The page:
The stigma around mental health has hugely reduced recently and more and more people are encouraged to speak openly about their mental health. This helps us to break down the barriers surrounding mental health problems. In turn, those individuals suffering from problems, feel less isolated and are less afraid to ask for help. The mantra ‘it’s okay not to be okay’ has been voiced publicly a lot and for good reason. Approximately 25% of people experience a mental health problem in the UK each year. Often people simply distil their issues into three words that say more than any book ever could – “I’m feeling lost”.

In cases of mental health troubles, often as soon as a problem is spoken about, the psychological pain it’s causing is significantly reduced. A problem shared is a problem halved – is an old but very apt saying. The minute that we share a problem or whatever is concerning us with someone, a certain amount of weight is immediately lifted from our shoulders. Even if we don’t expect the person we’re telling to do anything about it. As soon as you confide in someone, feeling lost seems less daunting.

Whilst some mental health issues are caused by ‘irrational’ thoughts or fears, it’s rare for the root of these to be wholly irrational. In most cases the thought that led you to feeling lost has simply grown out of proportion or been focussed on too much. You’ve lost perspective. You gain reassurance through speaking to someone and seeing their reaction to your worry. Often this is one of empathy, a hint of ‘tough love’ and some of the rationality that you’re currently missing from your own point of view. An outsider can put your thoughts and feelings into context and identify the perspectives you’ve missed. They don’t withdraw and pronounce you mentally unstable, pathetic or even lost. Often what they’re really saying is, ‘it’s okay not to be okay’.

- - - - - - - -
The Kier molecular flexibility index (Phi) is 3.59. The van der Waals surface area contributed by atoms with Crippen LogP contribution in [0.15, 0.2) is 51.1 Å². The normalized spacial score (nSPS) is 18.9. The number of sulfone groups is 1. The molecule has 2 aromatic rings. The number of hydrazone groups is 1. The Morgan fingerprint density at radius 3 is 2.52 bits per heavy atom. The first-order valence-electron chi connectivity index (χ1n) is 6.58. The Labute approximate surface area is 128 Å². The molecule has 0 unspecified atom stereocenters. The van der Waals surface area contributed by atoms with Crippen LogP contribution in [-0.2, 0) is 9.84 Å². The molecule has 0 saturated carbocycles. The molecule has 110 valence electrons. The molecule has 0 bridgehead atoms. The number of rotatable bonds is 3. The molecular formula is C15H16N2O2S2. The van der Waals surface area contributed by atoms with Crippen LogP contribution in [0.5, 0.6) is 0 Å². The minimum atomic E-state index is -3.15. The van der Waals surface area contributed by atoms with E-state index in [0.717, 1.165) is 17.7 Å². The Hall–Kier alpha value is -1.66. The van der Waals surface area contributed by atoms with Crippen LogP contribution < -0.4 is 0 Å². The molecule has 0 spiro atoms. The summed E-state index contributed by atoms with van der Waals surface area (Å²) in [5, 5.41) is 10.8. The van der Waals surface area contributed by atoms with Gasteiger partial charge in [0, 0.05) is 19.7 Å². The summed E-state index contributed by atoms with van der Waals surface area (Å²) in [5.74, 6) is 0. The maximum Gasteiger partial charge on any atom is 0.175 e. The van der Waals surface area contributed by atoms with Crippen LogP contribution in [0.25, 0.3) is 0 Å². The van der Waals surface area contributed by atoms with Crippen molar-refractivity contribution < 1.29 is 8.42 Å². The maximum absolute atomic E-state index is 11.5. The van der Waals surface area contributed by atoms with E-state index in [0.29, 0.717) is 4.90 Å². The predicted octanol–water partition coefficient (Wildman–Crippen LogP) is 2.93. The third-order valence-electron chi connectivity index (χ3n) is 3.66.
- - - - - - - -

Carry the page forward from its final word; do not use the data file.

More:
Brain clutter

Order is easier for our brains to process than chaos; our brains love order. And we shouldn’t be surprised – our brains have a lot to look after. If they didn’t have things ‘in order’ a lot could go wrong: the human body consists of thousands of integrated and interdependent biological and neurochemical systems. They’re organised and without them our bodies would disintegrate into chaos. Whilst ‘physically’ and biologically, we function via ordered systems and processes, unfortunately our lives don’t follow any physical scaffolding or structure. Life can be unpredictable and uncertain. Whilst we may want to plan and control our life, this is rarely possible.